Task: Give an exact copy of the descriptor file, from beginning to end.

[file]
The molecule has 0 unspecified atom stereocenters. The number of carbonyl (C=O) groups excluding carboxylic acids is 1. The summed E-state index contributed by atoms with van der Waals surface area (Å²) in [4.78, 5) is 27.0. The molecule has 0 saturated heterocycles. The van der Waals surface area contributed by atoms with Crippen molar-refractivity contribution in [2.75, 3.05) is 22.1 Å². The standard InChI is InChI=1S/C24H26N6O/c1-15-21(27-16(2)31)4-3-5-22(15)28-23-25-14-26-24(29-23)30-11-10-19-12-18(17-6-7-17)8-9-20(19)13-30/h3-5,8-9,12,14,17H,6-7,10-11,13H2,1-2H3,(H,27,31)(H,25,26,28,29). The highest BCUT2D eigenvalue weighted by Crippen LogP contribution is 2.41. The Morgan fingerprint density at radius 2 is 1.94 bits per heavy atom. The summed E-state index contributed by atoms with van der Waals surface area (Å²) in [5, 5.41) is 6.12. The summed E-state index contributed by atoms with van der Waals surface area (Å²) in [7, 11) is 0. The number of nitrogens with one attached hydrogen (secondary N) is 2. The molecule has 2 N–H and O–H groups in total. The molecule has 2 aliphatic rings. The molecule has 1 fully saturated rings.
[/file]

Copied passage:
The molecule has 0 unspecified atom stereocenters. The number of carbonyl (C=O) groups excluding carboxylic acids is 1. The summed E-state index contributed by atoms with van der Waals surface area (Å²) in [4.78, 5) is 27.0. The molecule has 0 saturated heterocycles. The van der Waals surface area contributed by atoms with Crippen molar-refractivity contribution in [2.75, 3.05) is 22.1 Å². The standard InChI is InChI=1S/C24H26N6O/c1-15-21(27-16(2)31)4-3-5-22(15)28-23-25-14-26-24(29-23)30-11-10-19-12-18(17-6-7-17)8-9-20(19)13-30/h3-5,8-9,12,14,17H,6-7,10-11,13H2,1-2H3,(H,27,31)(H,25,26,28,29). The highest BCUT2D eigenvalue weighted by Crippen LogP contribution is 2.41. The Morgan fingerprint density at radius 2 is 1.94 bits per heavy atom. The summed E-state index contributed by atoms with van der Waals surface area (Å²) in [5, 5.41) is 6.12. The summed E-state index contributed by atoms with van der Waals surface area (Å²) in [7, 11) is 0. The number of nitrogens with one attached hydrogen (secondary N) is 2. The molecule has 2 N–H and O–H groups in total. The molecule has 2 aliphatic rings. The molecule has 1 fully saturated rings.